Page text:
Rocky Mountain Summer Conservatory
Rocky Mountain Summer Conservatory, a summer chamber music program for high school and college students, got going a couple of weeks ago.
If you go
What: Third annual Summer Soiree
When: 6 p.m. today
Where: Cottonwood Grill, 701 Yampa St.
Cost: $135 includes a five-course meal with wine pairings; proceeds benefit student scholarships for Rocky Mountain Summer Conservatory
Call: 970-846-2144 or e-mail firstname.lastname@example.org to RSVP
Performance and class schedule
2009 Rocky Mountain Summer Conservatory
- 7:30 p.m. Fridays through July 31, St. Paul's Episcopal Church at Ninth and Oak streets: "Class Acts," featuring performances by the conservatory faculty. Admission is free; a $10 donation is suggested. Concerts include refreshments after the show.
- 6:30 to 9:30 p.m. Tuesdays through Aug. 4, Cottonwood Grill: "Classics at Cottonwood," featuring a quartet of three conservatory students and RMSC artistic director Ernest Richardson.
- 7:30 p.m. Saturday, July 18 and 23, St. Paul's Episcopal Church: Conservatory students give free chamber music performances with a reception after the show. Students will give a solo concert at 4 p.m. July 25 at The Lowell Whiteman School, 42605 Routt County Road 36.
- 3:45 p.m. July 21, St. Paul's Episcopal Church: Instructors lead a chamber music master class that's free and open to the public. Student and faculty solo master classes also are free and open and are at 8:45, 10 and 11:15 a.m. today, July 18, 23 and 30 at The Lowell Whiteman School.
- 10:30 a.m. July 25, St. Paul's Episcopal Church: The Steamboat Connection, a group of local young strings musicians that will work with RMSC faculty and students for a week, perform in various chamber ensembles. Admission is free.
Steamboat Springs Seated at the front of an empty St. Paul's Episcopal Church cathedral Wednesday afternoon, violinist Kelsey Reeve and cellist Michael Gallagher worked through the chamber music duet they planned to perform that night.
Rocky Mountain Summer Conservatory instructor and accompanist Dan Velicer - who regularly performs with the Kansas City Symphony - provided piano backing for the two students. He also pointed out some balance, phrasing and tempo issues.
Now in its third week of a six-week session, the summer conservatory offers high school and college students from across the country similarly close-knit rehearsal experiences, with instructors learning each student's strong and weak points.
Aspiring strings musicians use 10 performances and a varied curriculum at the conservatory to become balanced, practiced performers, said Ernest Richardson, artistic director and CEO for the program. The conservatory is based on four compass points: musical excellence, athleticism, vision-directed leadership and balance, Richardson said.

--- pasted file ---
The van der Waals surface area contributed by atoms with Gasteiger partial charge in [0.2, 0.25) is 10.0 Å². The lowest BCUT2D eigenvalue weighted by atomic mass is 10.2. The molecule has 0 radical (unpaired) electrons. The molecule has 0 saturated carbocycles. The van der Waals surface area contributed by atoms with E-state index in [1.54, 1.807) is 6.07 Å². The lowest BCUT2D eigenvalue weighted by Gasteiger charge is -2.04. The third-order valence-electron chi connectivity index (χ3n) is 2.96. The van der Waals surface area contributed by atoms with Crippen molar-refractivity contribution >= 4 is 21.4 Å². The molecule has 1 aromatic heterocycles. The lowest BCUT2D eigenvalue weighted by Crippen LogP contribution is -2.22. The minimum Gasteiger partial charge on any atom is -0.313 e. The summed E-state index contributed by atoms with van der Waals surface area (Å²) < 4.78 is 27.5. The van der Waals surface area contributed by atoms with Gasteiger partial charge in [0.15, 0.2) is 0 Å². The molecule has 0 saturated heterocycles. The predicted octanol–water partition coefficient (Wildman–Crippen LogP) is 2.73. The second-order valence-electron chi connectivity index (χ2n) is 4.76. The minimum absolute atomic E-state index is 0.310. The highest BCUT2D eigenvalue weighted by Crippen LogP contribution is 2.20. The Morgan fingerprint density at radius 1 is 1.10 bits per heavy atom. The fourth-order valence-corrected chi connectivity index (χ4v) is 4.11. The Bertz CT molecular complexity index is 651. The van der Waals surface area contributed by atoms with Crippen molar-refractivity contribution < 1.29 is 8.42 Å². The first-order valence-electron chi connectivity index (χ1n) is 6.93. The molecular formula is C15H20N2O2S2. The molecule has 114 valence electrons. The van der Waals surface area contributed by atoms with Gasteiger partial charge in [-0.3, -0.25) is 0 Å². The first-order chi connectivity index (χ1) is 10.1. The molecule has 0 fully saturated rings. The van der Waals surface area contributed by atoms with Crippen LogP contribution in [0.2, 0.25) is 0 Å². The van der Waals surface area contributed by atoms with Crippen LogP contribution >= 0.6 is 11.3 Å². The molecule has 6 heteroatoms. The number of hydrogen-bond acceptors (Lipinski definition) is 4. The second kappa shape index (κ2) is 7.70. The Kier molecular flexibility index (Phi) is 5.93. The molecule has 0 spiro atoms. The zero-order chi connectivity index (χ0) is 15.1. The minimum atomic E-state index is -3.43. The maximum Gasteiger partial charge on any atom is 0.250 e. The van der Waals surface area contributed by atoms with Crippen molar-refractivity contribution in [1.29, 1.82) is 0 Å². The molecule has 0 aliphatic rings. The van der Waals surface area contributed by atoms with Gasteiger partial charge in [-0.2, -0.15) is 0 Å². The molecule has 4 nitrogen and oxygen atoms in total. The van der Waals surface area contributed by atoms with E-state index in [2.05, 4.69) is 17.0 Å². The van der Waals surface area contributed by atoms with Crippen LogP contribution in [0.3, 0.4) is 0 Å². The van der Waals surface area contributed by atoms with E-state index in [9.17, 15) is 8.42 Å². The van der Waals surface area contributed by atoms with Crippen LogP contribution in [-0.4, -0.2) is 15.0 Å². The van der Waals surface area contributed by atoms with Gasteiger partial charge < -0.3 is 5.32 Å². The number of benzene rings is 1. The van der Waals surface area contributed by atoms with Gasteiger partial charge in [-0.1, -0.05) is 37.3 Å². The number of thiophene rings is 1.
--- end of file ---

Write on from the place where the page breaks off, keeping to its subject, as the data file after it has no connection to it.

"This notion of musician as athlete - in order to practice excellence in music and to sustain that career over time, the students need to think of themselves as athletes, which is not a very common thought," he said.
In addition to at least five hours of rehearsals, lessons and individual practicing each day, students start each morning at their Lowell Whiteman School campus with a group stretch and have the option of taking a focused training class to develop their arms and core strength. For some students, the physical training can mean a chance to stay with music as a career, Richardson said.
"We've had some students come here with so much pain in their arms that they're considering terminating their career aspirations," he said. Some leave with no pain at all, and others take home healthier playing habits.
For the first time this summer, conservatory master classes - which usually are scheduled close to performances to work out final details, Richardson said - will be free and open to the public. It's a chance for local music students to get some helpful tips and for residents to see how instructors and students relate to one another, Richardson said.
Back for a second year is The Steamboat Connection, a workshop for local young strings players led by Steamboat Springs Orchestra concertmaster Teresa Steffen Greenlee. Students spend a week working with conservatory participants at The Lowell Whiteman School, building up to a free community concert at 10:30 a.m. July 25 on the Whiteman campus. The program allows conservatory students to give back to Steamboat as they take lessons away from the community, Richardson said.
"I think, in addition to their music training, I think they take away part of the Steamboat ethic or experience. They are in a place that's so remarkably beautiful and recreational opportunities are so readily available, I think they take that away with them," he said.